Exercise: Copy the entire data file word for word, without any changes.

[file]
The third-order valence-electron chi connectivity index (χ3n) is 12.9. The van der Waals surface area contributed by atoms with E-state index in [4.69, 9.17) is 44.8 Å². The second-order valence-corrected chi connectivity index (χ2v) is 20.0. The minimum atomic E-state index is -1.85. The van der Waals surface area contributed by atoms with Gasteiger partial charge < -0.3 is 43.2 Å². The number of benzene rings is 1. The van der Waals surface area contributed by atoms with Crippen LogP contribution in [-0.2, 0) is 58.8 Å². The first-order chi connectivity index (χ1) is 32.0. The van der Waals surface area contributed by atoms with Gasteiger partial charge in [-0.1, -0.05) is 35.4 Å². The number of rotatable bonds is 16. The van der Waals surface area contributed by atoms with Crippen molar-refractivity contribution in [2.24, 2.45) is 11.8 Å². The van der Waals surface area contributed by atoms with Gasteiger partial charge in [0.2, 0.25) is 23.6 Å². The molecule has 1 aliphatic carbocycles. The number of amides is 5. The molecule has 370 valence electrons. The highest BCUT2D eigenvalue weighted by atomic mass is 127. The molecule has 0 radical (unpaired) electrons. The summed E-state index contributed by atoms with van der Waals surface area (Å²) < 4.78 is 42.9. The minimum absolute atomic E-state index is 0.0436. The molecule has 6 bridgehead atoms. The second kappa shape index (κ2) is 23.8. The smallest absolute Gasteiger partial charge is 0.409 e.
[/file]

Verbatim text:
The third-order valence-electron chi connectivity index (χ3n) is 12.9. The van der Waals surface area contributed by atoms with E-state index in [4.69, 9.17) is 44.8 Å². The second-order valence-corrected chi connectivity index (χ2v) is 20.0. The minimum atomic E-state index is -1.85. The van der Waals surface area contributed by atoms with Gasteiger partial charge < -0.3 is 43.2 Å². The number of benzene rings is 1. The van der Waals surface area contributed by atoms with Crippen LogP contribution in [-0.2, 0) is 58.8 Å². The first-order chi connectivity index (χ1) is 32.0. The van der Waals surface area contributed by atoms with Gasteiger partial charge in [-0.1, -0.05) is 35.4 Å². The number of rotatable bonds is 16. The van der Waals surface area contributed by atoms with Crippen molar-refractivity contribution in [2.24, 2.45) is 11.8 Å². The van der Waals surface area contributed by atoms with Gasteiger partial charge in [0.2, 0.25) is 23.6 Å². The molecule has 1 aliphatic carbocycles. The number of amides is 5. The molecule has 370 valence electrons. The highest BCUT2D eigenvalue weighted by atomic mass is 127. The molecule has 0 radical (unpaired) electrons. The summed E-state index contributed by atoms with van der Waals surface area (Å²) < 4.78 is 42.9. The minimum absolute atomic E-state index is 0.0436. The molecule has 6 bridgehead atoms. The second kappa shape index (κ2) is 23.8. The smallest absolute Gasteiger partial charge is 0.409 e.